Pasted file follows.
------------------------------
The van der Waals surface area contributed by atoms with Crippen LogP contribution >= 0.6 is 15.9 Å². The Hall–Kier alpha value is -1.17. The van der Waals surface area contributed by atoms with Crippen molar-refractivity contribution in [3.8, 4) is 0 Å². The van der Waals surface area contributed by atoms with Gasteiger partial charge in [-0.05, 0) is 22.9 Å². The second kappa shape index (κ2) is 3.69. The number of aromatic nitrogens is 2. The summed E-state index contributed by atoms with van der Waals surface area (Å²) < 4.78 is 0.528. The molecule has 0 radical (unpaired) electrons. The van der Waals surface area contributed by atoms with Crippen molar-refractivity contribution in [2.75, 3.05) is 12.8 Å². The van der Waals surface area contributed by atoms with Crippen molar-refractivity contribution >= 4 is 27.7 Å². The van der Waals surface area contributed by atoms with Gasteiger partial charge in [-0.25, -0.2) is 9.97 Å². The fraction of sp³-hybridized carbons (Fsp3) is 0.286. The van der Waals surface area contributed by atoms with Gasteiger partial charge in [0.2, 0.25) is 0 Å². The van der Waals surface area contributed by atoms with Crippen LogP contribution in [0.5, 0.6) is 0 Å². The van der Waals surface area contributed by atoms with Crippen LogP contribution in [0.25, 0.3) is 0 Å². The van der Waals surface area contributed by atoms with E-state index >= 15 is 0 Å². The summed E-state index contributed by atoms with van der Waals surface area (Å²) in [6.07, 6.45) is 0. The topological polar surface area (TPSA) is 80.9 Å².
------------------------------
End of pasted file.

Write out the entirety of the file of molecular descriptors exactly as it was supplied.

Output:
The van der Waals surface area contributed by atoms with Crippen LogP contribution >= 0.6 is 15.9 Å². The Hall–Kier alpha value is -1.17. The van der Waals surface area contributed by atoms with Crippen molar-refractivity contribution in [3.8, 4) is 0 Å². The van der Waals surface area contributed by atoms with Gasteiger partial charge in [-0.05, 0) is 22.9 Å². The second kappa shape index (κ2) is 3.69. The number of aromatic nitrogens is 2. The summed E-state index contributed by atoms with van der Waals surface area (Å²) < 4.78 is 0.528. The molecule has 0 radical (unpaired) electrons. The van der Waals surface area contributed by atoms with Crippen molar-refractivity contribution in [2.75, 3.05) is 12.8 Å². The van der Waals surface area contributed by atoms with Crippen molar-refractivity contribution >= 4 is 27.7 Å². The van der Waals surface area contributed by atoms with Gasteiger partial charge in [-0.25, -0.2) is 9.97 Å². The fraction of sp³-hybridized carbons (Fsp3) is 0.286. The van der Waals surface area contributed by atoms with Gasteiger partial charge in [0.2, 0.25) is 0 Å². The van der Waals surface area contributed by atoms with Crippen LogP contribution in [0.5, 0.6) is 0 Å². The van der Waals surface area contributed by atoms with Crippen LogP contribution in [0.25, 0.3) is 0 Å². The van der Waals surface area contributed by atoms with E-state index >= 15 is 0 Å². The summed E-state index contributed by atoms with van der Waals surface area (Å²) in [6.07, 6.45) is 0. The topological polar surface area (TPSA) is 80.9 Å².